Output from chip to transitor to switch motor. Please help!

Discussion in 'The Projects Forum' started by thomast, Oct 30, 2006.

  1. thomast

    Thread Starter New Member

    Oct 30, 2006
    5
    0
    Hi - i hope someone can help as i have to get this done by thursday!

    Here goes: I want to control 3 motors using touch tones sounds from my mobile phone. I've built the tt7 'touch tone decoder' kit from ramsey electronics to decode the touch tone sounds. The output from this circuit is 'active low' - when it detects the tone for say the 3 key, the output on pin 3 goes from +3.5V to 0V. When you release the 3 key and stop playing the touch tone the voltage from the 3rd output pin goes back up to 3.5V. the maximum current output from the chip is 20mA.

    I want to use the output from this touch tone decoder to drive some motors, so that when i push a certain key on my phone a motor starts and when i release it the motor stops. I think i need to use a PNP transistor for this - when the output from the tt7 circuit is high (no phone key pressed), no current flows from emmitter to collector, but when the voltage from the tt7 drops to 0V the larger current flows from emmitter to collector. I think this is right but i'm not sure!

    My problem is that i don't know which transister to use for this purpose. I read that you just need to make sure that the minimum current gain and the minimum current for the load (my motors) are high enough. The motors I want to use are fairly standard small motors, stall current of about 600mA, operating current of about 200mA i think.

    I've got some PNP transistors, but they're not behaving as expected. One lot (code 2N2907 from www.maplin.co.uk) has an Ic of -600mA and an Hfe(min) of 100. My other lot (code BC640 from www.maplin.co.uk) have an Ic of -1000 and an Hfe(min) of 40. In a testing circuit with a 9v battery and resistors, the first set seem to be behaving like NPN transitors (when the base current is high the LED lamp is bright, when i remove the base current it's dim), and the second set don't seem to work at all (the lamp is bright no matter if the base current is on or not).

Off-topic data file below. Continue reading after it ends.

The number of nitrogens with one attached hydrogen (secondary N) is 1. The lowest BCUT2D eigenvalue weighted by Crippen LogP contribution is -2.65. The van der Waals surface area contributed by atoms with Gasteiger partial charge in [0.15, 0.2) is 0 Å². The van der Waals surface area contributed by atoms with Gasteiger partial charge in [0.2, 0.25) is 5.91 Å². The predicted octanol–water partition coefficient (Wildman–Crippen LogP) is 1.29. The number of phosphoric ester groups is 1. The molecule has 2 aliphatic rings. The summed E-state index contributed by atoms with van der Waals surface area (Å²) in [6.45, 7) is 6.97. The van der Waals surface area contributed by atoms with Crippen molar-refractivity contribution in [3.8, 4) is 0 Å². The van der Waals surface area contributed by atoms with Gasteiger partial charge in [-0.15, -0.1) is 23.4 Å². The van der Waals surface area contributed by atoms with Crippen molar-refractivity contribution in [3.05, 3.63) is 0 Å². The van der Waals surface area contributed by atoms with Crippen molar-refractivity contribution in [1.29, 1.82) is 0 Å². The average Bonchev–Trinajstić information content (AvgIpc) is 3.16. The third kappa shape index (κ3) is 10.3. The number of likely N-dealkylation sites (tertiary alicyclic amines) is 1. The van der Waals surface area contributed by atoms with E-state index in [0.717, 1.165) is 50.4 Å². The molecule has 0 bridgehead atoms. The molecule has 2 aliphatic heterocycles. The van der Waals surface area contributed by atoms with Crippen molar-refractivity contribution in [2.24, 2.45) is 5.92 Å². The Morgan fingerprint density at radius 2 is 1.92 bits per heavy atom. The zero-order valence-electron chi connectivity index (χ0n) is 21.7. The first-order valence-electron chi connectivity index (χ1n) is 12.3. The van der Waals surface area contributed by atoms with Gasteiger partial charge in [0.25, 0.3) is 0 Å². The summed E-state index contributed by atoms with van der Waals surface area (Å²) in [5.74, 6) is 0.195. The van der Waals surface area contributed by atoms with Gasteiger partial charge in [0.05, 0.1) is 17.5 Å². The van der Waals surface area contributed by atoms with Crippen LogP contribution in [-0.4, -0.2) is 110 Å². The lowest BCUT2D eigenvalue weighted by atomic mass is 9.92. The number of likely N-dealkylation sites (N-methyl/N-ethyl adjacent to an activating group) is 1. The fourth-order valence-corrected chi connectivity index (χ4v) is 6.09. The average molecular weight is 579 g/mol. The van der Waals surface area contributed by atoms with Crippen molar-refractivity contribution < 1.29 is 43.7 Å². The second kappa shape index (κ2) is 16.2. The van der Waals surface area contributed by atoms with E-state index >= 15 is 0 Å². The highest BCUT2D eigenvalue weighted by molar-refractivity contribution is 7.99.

Could anyone tell me where i'm going wrong? Should i be using relays? It would be great if someone could suggest a transistor that i could buy that would do this job.

    Ok sorry for long post, any help appreciated as i've got to make this work by thursday!
     
  2. thingmaker3

    Retired Moderator

    May 16, 2005
    5,072
    6
    Even small relays require more current than your chip will source, so a transistor is the right call.

    Is it possible that you were sold a set of 2N2906 instead of 2N2907? They would've been right next to each other in the warehouse. Can you make out the lable on the device?
     
  3. thomast

    Thread Starter New Member

    Oct 30, 2006
    5
    0
    I've just checked and it is a 2N2097. I think i'm a bit confused - should a pnp transistor allow current to flow from emmitter to collector if there's no current through the base? Then does that mean the base could be disconnected entirely and current would still flow from emmitter to collector?
     
  4. n9352527

    AAC Fanatic!

    Oct 14, 2005
    1,198
    4
    Could you post your test circuit please?
     
  5. thomast

    Thread Starter New Member

    Oct 30, 2006
    5
    0
    Hi everyone - many thanks for your help but i've worked it out! Not entirely sure what i had wrong before but i started from scratch and i've got the whole thing working. :) yay!

    I have a new problem however - i want to make it so the direction the motor spins in can be reversed; so you press the 2 key and you go forward and you press the 8 key and you backwards. So the tt7 touch tone decoder kit i have has outputs for each touch tone on the phone. So what i was going to do was just hook up 2 transistors to each motor, but with the bases wired to different outputs on my touch tone decoder, and the collectors of the transistors wired to opposite terminals on the motor.

    However I've read that when you use motors with transistors, you have to use a protection diode wired 'in reverse' across the motor (which i have done in my test circuit) to divert current generated when the load is switched off (??). The problem i think i have is that if i wire 2 protection diodes both 'in reverse' across my oppositely connected motor, then i'll have a diode wired across my motor in each direction - short circuiting it(?). So if anyone could make a suggestion as to how to get round this problem, (if it is actually a problem?) then i think i'll be home and dry, and i can fly my helium balloon with my telephone.
     
  6. n9352527

    AAC Fanatic!

    Oct 14, 2005
    1,198
    4
    Have a look at transistors bridge.
     
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